By all the standards that matter in the modern world—economic development and job creation, literacy, educational and scientific achievement, political freedom and respect for human rights—what was once a mighty civilization has indeed fallen low. "

Genetic dumbing down?
One reason put forward for the backwardness of the Islamic world is genetic damage, and consequent low intelligence, caused by successive generations of cousin marriage.    Marriage between close relatives is the norm among Muslims, but regarded as taboo, pathological, and sometimes illegal in most other cultures.

"Nicolai Sennels is a Danish psychologist who has done extensive research into a little-known problem in the Muslim world: the disastrous results of Muslim inbreeding brought about by the marriage of first-cousins.

This practice, which has been prohibited in the Judeo-Christian tradition since the days of Moses, was sanctioned by Muhammad and has been going on now for 50 generations (1,400 years) in the Muslim world.

This practice of inbreeding will never go away in the Muslim world since Muhammad is the ultimate example and authority on all matters, including marriage.

The massive inbreeding in Muslim culture may well have done virtually irreversible damage to the Muslim gene pool, including extensive damage to its intelligence, sanity, and health.

According to Sennels, close to half of all Muslims in the world are inbred. In Pakistan , the numbers approach 70%. Even in England , more than half of Pakistani immigrants are married to their first cousins, and in Denmark the number of inbred Pakistani immigrants is around 40%.

The numbers are equally devastating in other important Muslim countries: 67% in Saudi Arabia , 64% in Jordan and Kuwait , 63% in Sudan , 60% in Iraq , and 54% in the United Arab Emirates and Qatar.

...Lowered intellectual capacity is another devastating consequence of Muslim marriage patterns. According to Sennels, research shows that children of consanguineous marriages lose 10-16 points off their IQ and that social abilities develop much slower in inbred babies.

The risk of having an IQ lower than 70, the official demarcation for being classified as “retarded,” increases by an astonishing 400 percent among children of cousin marriages
." -  Muslim Healthcare Study

Nobel Prize Winners and Patents
It's true that early Islamic culture had some scientific successes (though these are sometimes exaggerated). However for that last 800 years, Islamic culture has been stagnant. The full appalling extent of the problem is revealed by the fact that Muslims, who are twenty per cent of the world's population, have only produced six Nobel prizewinners, whereas the Jews who are a mere 0.2% have produced about 160 prizewinners!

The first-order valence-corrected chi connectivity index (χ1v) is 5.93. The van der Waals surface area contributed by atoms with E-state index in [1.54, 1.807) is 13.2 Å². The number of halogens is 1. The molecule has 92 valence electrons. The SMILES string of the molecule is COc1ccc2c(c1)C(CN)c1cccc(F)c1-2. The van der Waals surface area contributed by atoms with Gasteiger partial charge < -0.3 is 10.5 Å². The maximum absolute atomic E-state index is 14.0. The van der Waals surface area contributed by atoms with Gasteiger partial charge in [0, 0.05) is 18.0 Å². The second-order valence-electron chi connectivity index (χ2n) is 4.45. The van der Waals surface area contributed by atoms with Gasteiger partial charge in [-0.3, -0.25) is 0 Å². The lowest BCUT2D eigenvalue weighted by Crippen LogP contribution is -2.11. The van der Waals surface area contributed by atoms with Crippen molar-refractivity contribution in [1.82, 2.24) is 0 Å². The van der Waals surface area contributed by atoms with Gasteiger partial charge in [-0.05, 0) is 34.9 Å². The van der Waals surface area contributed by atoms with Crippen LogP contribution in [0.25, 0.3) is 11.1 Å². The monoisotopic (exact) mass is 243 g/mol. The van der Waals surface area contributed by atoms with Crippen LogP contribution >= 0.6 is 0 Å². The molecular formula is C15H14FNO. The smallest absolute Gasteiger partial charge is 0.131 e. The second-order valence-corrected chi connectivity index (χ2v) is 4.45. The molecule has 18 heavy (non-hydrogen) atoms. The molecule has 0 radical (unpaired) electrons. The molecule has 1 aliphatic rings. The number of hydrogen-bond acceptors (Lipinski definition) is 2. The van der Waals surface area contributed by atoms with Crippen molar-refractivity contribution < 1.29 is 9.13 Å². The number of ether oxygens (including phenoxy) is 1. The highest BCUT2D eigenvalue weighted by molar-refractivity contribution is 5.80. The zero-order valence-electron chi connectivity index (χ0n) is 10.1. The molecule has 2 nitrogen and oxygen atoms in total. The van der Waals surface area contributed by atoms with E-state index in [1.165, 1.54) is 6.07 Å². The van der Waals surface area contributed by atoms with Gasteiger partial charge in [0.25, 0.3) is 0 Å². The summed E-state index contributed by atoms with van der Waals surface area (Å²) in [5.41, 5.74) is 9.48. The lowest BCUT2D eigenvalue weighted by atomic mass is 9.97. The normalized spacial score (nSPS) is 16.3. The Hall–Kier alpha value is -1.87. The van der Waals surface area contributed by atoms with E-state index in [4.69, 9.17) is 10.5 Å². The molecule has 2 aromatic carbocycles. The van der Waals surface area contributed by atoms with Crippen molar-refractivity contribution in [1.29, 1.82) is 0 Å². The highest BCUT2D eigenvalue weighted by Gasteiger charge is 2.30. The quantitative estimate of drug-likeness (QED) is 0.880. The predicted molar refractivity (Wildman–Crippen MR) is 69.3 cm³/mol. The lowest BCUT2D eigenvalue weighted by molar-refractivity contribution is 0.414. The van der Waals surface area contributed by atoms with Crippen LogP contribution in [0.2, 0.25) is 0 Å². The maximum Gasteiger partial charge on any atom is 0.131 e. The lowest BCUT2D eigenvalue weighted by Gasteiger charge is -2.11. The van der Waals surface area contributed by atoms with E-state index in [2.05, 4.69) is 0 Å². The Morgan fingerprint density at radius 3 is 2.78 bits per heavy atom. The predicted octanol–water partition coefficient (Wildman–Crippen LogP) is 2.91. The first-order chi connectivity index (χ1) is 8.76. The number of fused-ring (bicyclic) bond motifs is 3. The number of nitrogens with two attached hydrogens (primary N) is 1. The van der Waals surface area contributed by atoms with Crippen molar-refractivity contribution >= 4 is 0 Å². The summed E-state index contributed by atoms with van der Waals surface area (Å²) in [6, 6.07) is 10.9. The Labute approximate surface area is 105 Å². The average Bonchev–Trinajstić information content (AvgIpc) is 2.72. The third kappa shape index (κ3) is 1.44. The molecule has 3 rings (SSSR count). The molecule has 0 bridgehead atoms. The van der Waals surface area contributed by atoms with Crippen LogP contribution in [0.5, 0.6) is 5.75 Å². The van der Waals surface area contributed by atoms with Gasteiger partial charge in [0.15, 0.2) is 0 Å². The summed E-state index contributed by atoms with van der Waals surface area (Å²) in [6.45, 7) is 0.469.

Similarly, the program stated that tiny Israel had registered over a hundred times more patents a year than Iran.  Ferguson drew a striking parallel to Israel, surrounded by hordes of hostile Muslims, and the city of Vienna besieged by the Ottomans.  Both are outposts of western civilisation threatened with extermination by more numerous primitive adversaries, and relying on superior brainpower and technology to stay in existence.

Nature or Nurture?
But can Islamic backwardness be put down solely or even mainly to genetic deterioration caused by Islamic marriage customs?  Although Muslims who don't marry blood relatives may be a minority, the vast size of the Muslim population should ensure that there are still plenty of people around who aren't genetically damaged.   I would suggest that cultural factors are at least, if not more, important than genetic determinism, in particular the complete rejection of rationalism by Islam in the later Middle Ages.

How the Koran trumps Reason
One surprising feature of the Islam vs. Darwin affair was that the orthodox Muslims didn't even attempt to argue with the heretical Darwinist - they just threatened to kill him!  At least Christan creationists and Intelligent Design proponents attempt to refute the evolutionists by 'rational' arguments. But this approach just wasn't employed by the theocrats.  It was a straightforward case of 'If you disagree with the Koran we'll kill you!"